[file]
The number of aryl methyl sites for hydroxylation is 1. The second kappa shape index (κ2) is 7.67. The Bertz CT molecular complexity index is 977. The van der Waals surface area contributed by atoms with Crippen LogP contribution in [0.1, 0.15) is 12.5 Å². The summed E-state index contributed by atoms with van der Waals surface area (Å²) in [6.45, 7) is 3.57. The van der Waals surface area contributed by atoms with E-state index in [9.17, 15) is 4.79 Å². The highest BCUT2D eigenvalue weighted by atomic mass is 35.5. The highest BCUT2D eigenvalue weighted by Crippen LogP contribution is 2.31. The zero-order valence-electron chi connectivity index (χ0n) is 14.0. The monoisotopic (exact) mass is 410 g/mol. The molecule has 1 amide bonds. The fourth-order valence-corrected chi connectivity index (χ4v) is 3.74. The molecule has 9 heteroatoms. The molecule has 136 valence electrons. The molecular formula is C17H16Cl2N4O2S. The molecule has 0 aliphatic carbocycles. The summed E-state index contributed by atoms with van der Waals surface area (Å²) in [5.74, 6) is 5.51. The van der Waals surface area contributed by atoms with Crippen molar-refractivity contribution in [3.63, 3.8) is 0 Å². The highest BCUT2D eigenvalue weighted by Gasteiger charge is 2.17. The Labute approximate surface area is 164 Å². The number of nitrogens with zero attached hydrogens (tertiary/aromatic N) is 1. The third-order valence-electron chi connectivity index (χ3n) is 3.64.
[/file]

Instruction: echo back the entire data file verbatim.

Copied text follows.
The number of aryl methyl sites for hydroxylation is 1. The second kappa shape index (κ2) is 7.67. The Bertz CT molecular complexity index is 977. The van der Waals surface area contributed by atoms with Crippen LogP contribution in [0.1, 0.15) is 12.5 Å². The summed E-state index contributed by atoms with van der Waals surface area (Å²) in [6.45, 7) is 3.57. The van der Waals surface area contributed by atoms with E-state index in [9.17, 15) is 4.79 Å². The highest BCUT2D eigenvalue weighted by atomic mass is 35.5. The highest BCUT2D eigenvalue weighted by Crippen LogP contribution is 2.31. The zero-order valence-electron chi connectivity index (χ0n) is 14.0. The monoisotopic (exact) mass is 410 g/mol. The molecule has 1 amide bonds. The fourth-order valence-corrected chi connectivity index (χ4v) is 3.74. The molecule has 9 heteroatoms. The molecule has 136 valence electrons. The molecular formula is C17H16Cl2N4O2S. The molecule has 0 aliphatic carbocycles. The summed E-state index contributed by atoms with van der Waals surface area (Å²) in [5.74, 6) is 5.51. The van der Waals surface area contributed by atoms with Crippen molar-refractivity contribution in [3.63, 3.8) is 0 Å². The highest BCUT2D eigenvalue weighted by Gasteiger charge is 2.17. The Labute approximate surface area is 164 Å². The number of nitrogens with zero attached hydrogens (tertiary/aromatic N) is 1. The third-order valence-electron chi connectivity index (χ3n) is 3.64.